Exactly why Canadian companies are expected to have $700 million less in opportunities associated with the F-35 is not clear.

While the cost estimates are based on the idea of Canada replacing its CF-18s with the stealth fighter, which remains an option, the government has also directed the Canadian Forces to consider all other possible options.

Defence is currently re-assessing what missions Canada's next aircraft will be required to fly, what threats it will face and what technology and capabilities are available to Canada.

This will also include reaching out to other aircraft manufacturers such as Boeing and Eurofighter to determine what their aircraft are able to do and how much they will cost compared to the F-35.
It's not clear whether those companies will co-operate or not unless an open competition is held, something the government has so far refused to discuss.


Canada's contentious F-35 figures in danger of falling off U.S. fiscal cliff

OTTAWA -- A detailed report crunching all of the numbers, contingencies and eye-popping price points of the Harper government's cherished stealth fighter program is due to be officially made public Wednesday, but experts say it may have a short shelf life as the U.S. heads for its so-called fiscal cliff.

The federal scene has been whipped into a frenzy since a series of leaks last week suggested an independent analysis of the cost of the Lockheed Martin-manufactured F-35 could reach past $45 billion over the lifetime of the aircraft.

An analysis done by the accounting firm KPMG will present a range of cost options for the multi-role fighter, depending upon how long the air force intends to fly the plane, and is expected to peg the cost of each individual aircraft at around $88 million.

But the formula for determining the price tag is more complex and depends on the total number of orders the U.S. aircraft giant receives in any given production year.

If one of the nine nations committed to the oft-maligned program reduces or cancels its orders, the price goes up for everyone else.

With Washington poised to slash defence spending, either voluntarily or by the force of a congressional deadline, there is the real possibility the U.S. could dramatically reduce the number of F-35s it intends to buy from the current 2,243.

For American budget hawks "this is a target shining like a bonfire in the dark," said Paul Malliet, a former air force colonel who worked on Canada's acquisition of the current CF-18 fleet.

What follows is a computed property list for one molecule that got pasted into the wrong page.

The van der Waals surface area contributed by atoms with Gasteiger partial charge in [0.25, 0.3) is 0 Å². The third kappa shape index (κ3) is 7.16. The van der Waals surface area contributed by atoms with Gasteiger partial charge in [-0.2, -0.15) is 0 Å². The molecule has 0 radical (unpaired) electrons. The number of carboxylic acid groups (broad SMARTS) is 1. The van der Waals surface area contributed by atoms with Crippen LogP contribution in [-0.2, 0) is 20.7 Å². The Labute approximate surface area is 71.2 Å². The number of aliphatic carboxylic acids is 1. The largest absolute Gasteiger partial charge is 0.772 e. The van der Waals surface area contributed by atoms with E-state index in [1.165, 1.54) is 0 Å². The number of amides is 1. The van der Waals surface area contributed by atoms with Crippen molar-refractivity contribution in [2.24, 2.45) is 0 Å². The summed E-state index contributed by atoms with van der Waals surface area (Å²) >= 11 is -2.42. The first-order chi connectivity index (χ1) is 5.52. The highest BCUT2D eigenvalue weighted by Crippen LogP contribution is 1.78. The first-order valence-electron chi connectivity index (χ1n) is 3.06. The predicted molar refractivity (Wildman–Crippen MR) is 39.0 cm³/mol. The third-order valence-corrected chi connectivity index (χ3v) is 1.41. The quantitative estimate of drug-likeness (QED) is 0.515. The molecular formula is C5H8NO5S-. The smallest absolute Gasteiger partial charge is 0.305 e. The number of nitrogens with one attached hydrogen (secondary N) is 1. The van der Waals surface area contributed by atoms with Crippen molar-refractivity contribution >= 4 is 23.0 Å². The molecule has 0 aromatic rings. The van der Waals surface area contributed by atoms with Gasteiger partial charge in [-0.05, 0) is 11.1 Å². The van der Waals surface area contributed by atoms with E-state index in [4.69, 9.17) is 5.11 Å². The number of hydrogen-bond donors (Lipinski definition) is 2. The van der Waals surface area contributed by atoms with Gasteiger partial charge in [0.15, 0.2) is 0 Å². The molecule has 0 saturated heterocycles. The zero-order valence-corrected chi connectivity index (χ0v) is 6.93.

"It has gotten so expensive, and I wouldn't be at all surprised that this program isn't recognizable in six months."

The program was reset by former Pentagon chief Robert Gates a few years ago because of soaring costs and development delays. At that point, the U.S. Marine Corps version of the jet was put on hiatus until glitches were worked out.

The volatility in the program is one of the reasons the Harper government chose to conduct a market analysis of possible options to replace the CF-18s.

Other experts are also convinced the report being presented Wednesday will have a short shelf life.
"The KPMG assumptions on unit costs were relevant to last year's acquisition plan, not next year," said Winslow Wheeler, a U.S. aviation analyst, and outspoken critic of the stealth fighter program.
"I fully expect that the F-35 in this country will take a significant hit when the fiscal cliff negotiations are finished, whenever that is, and that will have impact on the F-35 unit costs for everybody."

The problem of what to use to replace Canada's current crop of 77 CF-18s should the stealth fighter program become too expensive -- or fall apart entirely -- is the cause for some hand-wringing in defence circles.
The government and the air force invested a lot of their public relations efforts in casting the offerings of potential rivals as technologically inferior.

The notion of "what if" has crossed the minds of senior officials in Washington, where there has been renewed speculation that the U.S. might be prepared to offer up an export version of its other stealth fighter -- the F-22 Raptor.

Allowing allies to buy the advanced interceptor has been prohibited by legislation.

Yet, a recent U.S. Congressional Research Service report, released on Oct. 25, 2012, noted that the F-22 is seen as a possible "hedge against difficulties in the F-35 program."

The notion, however far-fetched, might solve U.S. defence needs, but allies could be left high and dry, Wheeler noted.

"As unaffordable as the F-35 is, the F-22 is almost comical," he said.

Lockheed Martin's production line for the Raptor has been shut down since the Pentagon cancelled further orders after taking delivery of its 195th aircraft. Even if it could be restarted, the unit cost could exceed $200 million per plane, Wheeler said.

Another aspect is the amount of money each partner nation has poured into the research and development of the F-35, a sum that currently totals $335 million for Canada.

Through a memorandum of understanding, Ottawa is committed to dishing out an additional $550 million over the lifetime of the project, not including what it gives separately to Canadian industry.
According to public accounts records, $43 million is earmarked over the next couple of years for Mississauga, Ont.-based Magellan Aerospace's participation in the F-35.
The Harper government underscores it has not put any money towards the purchase of new planes.


Edited by key2thecup, 12 December 2012 - 03:54 PM.

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#63 Electro Rock

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Posted 12 December 2012 - 03:26 PM

I wonder where they're getting that 42 year service life figure from?

The U.S. *might* still be producing the F-35 (for 3rd world nations) in 42 years, however I seriously doubt Canada or any other modern military will be still be operating them at that point.

A 25 year service life is a lot more realistic.